To Unesco home page

To sitemap

To MAB home page title2.gif (2287 bytes)
      Biosphere Reserve Information
     

Guatemala

MAYA

 
       
  General Description   The Maya Biosphere Reserve in the Petén region of northern Guatemala, together with the Maya Forest of Belize and Mexico represents one of the largest areas of tropical forest north of the Amazon and the northernmost tropical forest in the Western Hemisphere. It is also the site of three contiguous UNESCO recognized biosphere reserves: the Maya Biosphere Reserve in Guatemala, Calakmul and Montes Azules Biosphere Reserves in the southern Mexico. The reserve has seven core areas, and includes four national parks and three wildlife reserves which contain high and medium lowland forest, inundated savannas, small fields of pine, caves and rocky habitats, lakes and lagoons, rivers and wetlands and remnant mangrove forests. The multiple use zone is composed of tropical forest dedicated to the sustainable harvest of zate palms, chicle gum, all spice and timber. A southerly-located buffer zone has been rapidly changing from a forested landscape with scattered agricultural patches to an agricultural landscape with an increasingly fragmented forest. The population of Petén has grown from 25,000 to more than 500,000 (2002) during the last 30 years. Most of these people have settled in regions south of the Maya Biosphere Reserve, but as lands in the southern Petén are occupied and new logging and oil roads are opened in the reserve, increasing pressure is applied to the biosphere itself. The Tikal World Heritage site is a core area. The site brings 180,000 national and international tourists each year, and as a result tourism is the single largest income producer. Promoting diverse sources of income-generation for local people is a major concern. Guatemalan and international conservationists work on core area delimitation and protection, combining efforts to find economic alternatives to slash-and-burn farming in order to forge a new future for local populations in the Maya Biosphere Reserve.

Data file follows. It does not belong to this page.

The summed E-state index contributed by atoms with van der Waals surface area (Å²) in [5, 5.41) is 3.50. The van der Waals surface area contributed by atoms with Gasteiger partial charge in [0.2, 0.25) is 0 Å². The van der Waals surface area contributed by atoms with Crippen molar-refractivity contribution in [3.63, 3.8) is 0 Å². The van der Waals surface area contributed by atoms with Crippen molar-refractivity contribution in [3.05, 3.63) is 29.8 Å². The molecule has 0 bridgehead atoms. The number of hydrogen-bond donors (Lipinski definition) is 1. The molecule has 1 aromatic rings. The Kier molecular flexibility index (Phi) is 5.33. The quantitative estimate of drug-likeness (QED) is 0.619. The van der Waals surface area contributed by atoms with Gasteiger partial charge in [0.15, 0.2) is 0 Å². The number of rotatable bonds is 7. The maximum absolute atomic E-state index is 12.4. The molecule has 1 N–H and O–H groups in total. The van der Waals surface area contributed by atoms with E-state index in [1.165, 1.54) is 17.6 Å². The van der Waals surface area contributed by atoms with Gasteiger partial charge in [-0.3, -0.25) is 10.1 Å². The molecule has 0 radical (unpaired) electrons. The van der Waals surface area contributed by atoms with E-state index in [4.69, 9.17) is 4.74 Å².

Major ecosystem type   Tropical humid forests including wetlands
  Major habitats & land cover types   High and medium altitude forest with bread-nut tree (Brosiumum alicastrun), West Indian mahogany (Swietenia macrophylla), Bloma prisca, Vitex guameri, cedar (Cedrela odorata) etc.; lowland forest with Bucida buceras, Haematoxylum campechianum, Cocolobo sp. etc.; inundated savannas; small fields of pine with Pinus caribea; caves and rocky habitats; natural wells; lakes and lagoons; rivers; wetlands including fresh water bodies, lagoons; remnant mangrove forest with Rhizophora mangle; forestry systems with Swietenia humilis, Brosiumum alicastrum, Pimenta dioica etc.; human settlements; agroecosystems; pasture land
  Location   N: 17°49'N; 89°09'W
S: 16°48'N; 90°33' W
E: 17°49'N; 89°09'W
W: 17°15'N; 91°26'W
  Area (hectares)    
  Total   2,112,940
  Core area(s)   767,000
  Buffer zone(s)   848,440 (multiple use area)
  Transition area(s) when given   497,500
  Altitude (metres above sea level)   +50 to +636
  Year designated   1990
  Administrative authorities   Consejo Nacional de Areas Protegidas (CONAP) Center for Conservation Studies (CECON) administrate the Biotopos Instituto de Antropología e Historia (IDAEH) administrate the Parque National Tikal


Last updated: 3/8/2011

To topTo MAB home pageTo UNESCO